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View Sample Pages : Annapolis Capital, May 03, 1986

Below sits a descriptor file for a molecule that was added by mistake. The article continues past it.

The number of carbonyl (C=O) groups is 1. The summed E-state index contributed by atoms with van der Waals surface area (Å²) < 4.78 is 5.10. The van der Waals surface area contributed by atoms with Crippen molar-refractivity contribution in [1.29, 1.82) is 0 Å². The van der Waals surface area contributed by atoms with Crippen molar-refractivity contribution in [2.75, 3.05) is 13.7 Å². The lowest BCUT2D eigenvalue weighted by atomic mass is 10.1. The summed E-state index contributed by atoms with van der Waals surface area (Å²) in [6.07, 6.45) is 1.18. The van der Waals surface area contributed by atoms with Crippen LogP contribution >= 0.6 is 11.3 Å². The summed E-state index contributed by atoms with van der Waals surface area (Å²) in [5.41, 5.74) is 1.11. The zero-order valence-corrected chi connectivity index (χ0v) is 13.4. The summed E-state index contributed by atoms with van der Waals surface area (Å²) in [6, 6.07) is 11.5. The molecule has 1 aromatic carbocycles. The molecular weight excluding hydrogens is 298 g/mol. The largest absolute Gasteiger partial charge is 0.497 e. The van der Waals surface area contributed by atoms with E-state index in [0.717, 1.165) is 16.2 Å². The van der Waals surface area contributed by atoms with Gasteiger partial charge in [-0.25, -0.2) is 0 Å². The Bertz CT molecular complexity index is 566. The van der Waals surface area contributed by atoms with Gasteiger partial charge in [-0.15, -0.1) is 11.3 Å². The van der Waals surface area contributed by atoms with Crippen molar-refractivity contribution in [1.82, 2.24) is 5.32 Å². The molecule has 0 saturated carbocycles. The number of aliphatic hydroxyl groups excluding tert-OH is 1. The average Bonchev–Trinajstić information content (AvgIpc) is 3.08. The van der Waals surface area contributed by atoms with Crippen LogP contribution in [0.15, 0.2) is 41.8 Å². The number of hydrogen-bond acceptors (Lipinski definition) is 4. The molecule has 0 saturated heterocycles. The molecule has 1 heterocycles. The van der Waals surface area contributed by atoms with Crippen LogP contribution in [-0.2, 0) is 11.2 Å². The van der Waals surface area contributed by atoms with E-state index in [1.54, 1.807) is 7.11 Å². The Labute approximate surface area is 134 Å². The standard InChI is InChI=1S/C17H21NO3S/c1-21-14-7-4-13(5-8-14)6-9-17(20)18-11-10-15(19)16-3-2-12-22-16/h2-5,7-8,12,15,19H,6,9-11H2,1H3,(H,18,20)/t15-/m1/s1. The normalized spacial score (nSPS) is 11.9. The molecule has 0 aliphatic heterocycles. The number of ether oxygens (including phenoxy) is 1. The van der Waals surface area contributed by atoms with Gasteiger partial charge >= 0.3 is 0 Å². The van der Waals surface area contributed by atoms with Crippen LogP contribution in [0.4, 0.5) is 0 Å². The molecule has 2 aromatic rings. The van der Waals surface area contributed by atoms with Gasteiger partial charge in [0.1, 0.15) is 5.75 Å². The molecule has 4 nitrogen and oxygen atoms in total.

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Capital, The (Newspaper) - May 3, 1986, Annapolis, Maryland Chernobyl sends sttock through industry plant is only as good as the people running it. Calvert Cliffs is the best we can offer. But is that good Albert Nuclear Free America By DEBRA VIADERO Business Writer Baltimore Gas Electric like utilities all over the is feeling the fallout of a nuclear trage- dy thousands of miles away. On two days after the Western world learned of an acci- dent at the Chernobyl nuclear facili- the company's stock price was down of a point. a little said analyst Allan Rachap of Merrill Lynch Pierce Fenner Smith in Annapolis. But the drop was slight in compari- son with other utility stocks in the once of the country. it happened at a time when the market was experi- encing a period of weakness. The ones with nuclear plants under con- struction are really getting clob- he said. Since has operated the Calvert Cliffs Nuclear Power Plant on acres near Lusby. The plant provides more than 50 percent of all of central Maryland's power needs. It's difficult to assess whether the accident at Chernobyl caused the stock. But analysts believe it may have helped. anti-nuclear groups here and across the country have renewed calls to re-examine the nation's dependence on nuclear pow- er. Atomic power provides 17 per- cent of all electricity demand in the United according to the Atomic Industrial Forum. plant is only as good as the people running it. Calvert Cliffs is the best we can offer. But is that good said Albert Donnay of the Baltimore-based Nuclear Free America. His organization earlier this week called for the shutdown of five U.S. nuclear power plants whose designs they considered dangerously similar to the Chernobyl facility Calvert Cliffs was not among them. Echoed Michael Keller of East- seems to me that nuclear energy has been a proven Keller is coordinator of the Anne Arundel County chapter of the Mary- land Nuclear Freeze Campaign. Be- cause his group has taken no formal stand on nuclear power as an energy Keller said he was express- ing his own opinion. The question on the minds of investors and nuclear activists may have Can it happen Nuclear energy experts pointed out of 102 commercial nuclear power plants licensed in this coun- on Page Col. Soviets error. Page 2. blame human HOWELL MI CROP F 0 BOX 1558 LAUREL Newsroom 268-5000 Tomorrow's Harming For see page 7. VOL Cl NO. 105 MAY 25 Cents GOOD DON'T FORGET GOVERNMENT the governor's official residence on State will be open to the and Gov. and Mrs. Hughes will greet from 2 to 4 p.m. tomorrow HOME OF THE WEEK TAKE A look m a contempo- rary home in Kent Island's Cove Creek Club. Page 9. ENTERTAINMENT is the top draw at the box office. Page 17. AREA THE COUNTY Council will vote Monday on a moratorium on waterfront development. Page 8. STATE SUPPORTERS of a bill call- ing for Baltimore's pension systems to divest stock in firms active in South Africa aren't worried about constitu- tional obstacles. Page 4. VICE PRESIDENT George Bush challenged the Soviet Un- ion yesterday to share more information about its nuclear accident. Page 2. BUDGET WRITERS said a tax-and-jspending plan the Sen- ate passed early yesterday sends a loud and clear signal to President Reagan Page 3 SPORTS DENNY an Arun- del High will pitch for Minnesota Page 19 PEOPLE DOVIE BEAMS DE VILLA- ex lover of former Philippine President Ferdi- nand will auction off more than million worth of luxury houses to stave off bankruptcy Among the holdings going on the block are 21 19 of them in exclusive Beverly and a 67 2-acre estate Mrs de a former B-movie was pushed into the limelight by specula tion that properties in her name might be Marcos hold ings She has described in detail how she consorted with Marcos in his presidential palace in but maintains her for tune is her own Her mam the now defunct International Auto Brokerage specialized m sell ing exotic automobiles An es timated worth of cars remain including a Black Hawk For a look at other people in the news see page LOTTERY Numbers drawn yesterday Three digit 381 Pick 4 T33S INDEX 5 sections 50 pages Calendar Classified Ads formes columns Crossword Editorials Entertainment Homes Movie listings Obituaries Religion Sports Stock listings Television listings 25 12 46 6 17 18 9 17 15 24 16 Photo by Bob Gilbert FORMER 1st grade teacher Mary talks with former students Arlen Bourke Emory and Joe Eucare Miss Moss was an Annapolis Elementary student in 1912. MEMORIES Elementary alumni recall 90 years By JUDIPERLMAN Staff Writer Seventy-five-year-old Margaret Dowsett watched in amazement as two kindergar- teners demonstrated a computer Next year they will start writing their own programs. just learning to use a she said. I don't even understand the programs already in the book It's a revolution to see how much have Mrs. known to classmates as was one of hundreds of Annapolis Elementary School's former students who attended the school's 90th- birthday celebration yesterday morning. The school on Green Street was founded in 1896 and is the oldest operating school building in the county The journey down memory lane was a day to reminisce and to search for long lost pupils and friends The words you remember and look the were heard through- out the morning It was a day to peek at those old report to discover that State's Attorney Warren B Duckett Jr missed 32 days of school in second grade and that Circuit Court Judge Eugene Lerner received a in scholarship in seventh grade But those revelations hardly spoiled the bubbly atmosphere. having the time of my life This is the most meaningful experience that I can Duckett said even saw my fourth-grade teacher Attending the event were the young current students who performed for the former ones and the not-so-young There was Isabel the oldest who started school when it opened in 1896 on Page Col. Cocaine dealer gets 35 years By JOANNA RAMEY Staff Writer A federal judge has sentenced a former Glen Burnie restaurateur to 35 years in prison and fined him for running millions of dollars of cocaine through Anne Arundel County Samuel was sentenced Thurs day by US Distnct Court Judge John R Hargrove He will not be eligible for parole for 22 years under stricter federal parole guidelines recently put into effect Prosecutors presented evidence that over three to four years he masterminded a cocaine nng that brought more than 200 pounds of the narcotic into the county After a 10-day trial a jury convicted Scalho of running a continuing criminal conspiracy to distribute cocaine and conducting interstate travel in aid of racketeering Testimony showed that in one 20 month period he sold million worth of cocaine and made a 4 million profit Scallio's wife Patricia also was convict ed of participating in the ring Mrs 31. was sentenced by Judge Hargrove to four years m prison and fined for her conspiracy said Agent Rob- ert O'Leary of the Drug Enforcement Ad- ministration Charges were brought the in December 1985 after police raided a Pasadena home seized 35 pounds of cocaine yplued at million Nearly in cash and an assortment of shotguns and handguns also were seized The home belonged to Edward Allen who already has been sentenced to seven years in prison and fined for his part in the ring The Scalhos formerly owned Dino s res taurant in Glen Burnie He currently lists his hometown as Ala where he and his wife opened another restaurant The Srallios now face further charges filed hv Internal Rcvcn ir w r Police patrols boosted Shift schedules widen coverage By JEFF DAVIS Staff Writer Annapolis is looking a lot more blue after a series of sweeping changes took effect in the city police department this week As many as five more police officers will be patrolling the streets each day through a new shift schedule enacted Thursday. in response to one of Mayor Dennis Calla- han's campaign four officers have been assigned to permanent foot patrol beats in the downtown and Clay Street areas. The changes were recommended in the controver- sial Buracker management study and approved by the City Council in March. who has made police improvements a priority of his believes the embattled department is on its way to a recovery. predict three years from now we'll have a waiting list of people wanting to join the force because of the Callahan said during a ceremony Wednesday marking the promotion of eight officers. The changes come the same week the officers learned they'll be getting better pay. The police officers' union on Monday approved a one-year package providing an 8 percent wage hike and better retirement program. The average starting salary will rise from to The starting pay for county officers is will have parity with Anne Arundel County before this administration is Callahan told the staff members and family members during the ceremony Before Callahan made his Alderwom- an Terrie R-Ward tola the group she will recommend a two-percent pay raise in January worth a shot to see what we can she said As for how the changes have affected morale on the spokesman Cpl William R Powell think it's a bit premature going to take a while to assess what impact it's Powell said Some programs may be altered and the most successful ones may be he said The most noticeable aspect of the changes will be more officers on the streets Although the department is still operating with a 101 member as many as five additional officers will be on the streets each day will be an increase of manpower on the streets Powell said 'How much manpower de- pends on vacations and any school schedul- ing Lnder the old three shift system instituted by Chief John C Schmitt when he joined the department in 1980 scheduling difficulties sometimes resulted m onlv four or five officers on the streets Officers did not always work with the same officers each shift The new system groups the department into five shifts of eight officers commanded by a lieutenant. on Page Col. Factory outlet center planned By DEBRA Business Writer Bargain shoppers will get new stomping grounds this fall when a million factory outlet near the Bridge Developer A John Bnscuso prcsi dent of Woodbndge Enterprises Inr of Annapolis believes his 100000 square foot outlet be the first of its kind in this 'We t have any restaurants or It s strictly where a woman's impulse is going to cause her to drive from Baltimore or D C because of a known assemblage of true factory outlet stores said Raymond Bns CUM. who is president and rental representative for the outlet The stores will be grouped on seven acres on Revell Highway between a motel and another new shopping center Mikasa the N china manufacturer has signed a contract in 000 square fort at the new outlet uled to open in October it the company s 20th outlet store Raymond Bnscuso r-f boped that other incuide outlets for men s shirts sbors infant towels and rook ware women s wear and furniture In there will 2fi Mores he said No other prospective havp yet signed contracts Bnscuso said interest has been high Hf expected the outlet to be fuih occu pied by March Factory outtft stores which claim to offer lower prices bv eliminating the are sprouting up on Pagr ft. fol A CHINA manufacturer company to sign a for part of factory outlet center ;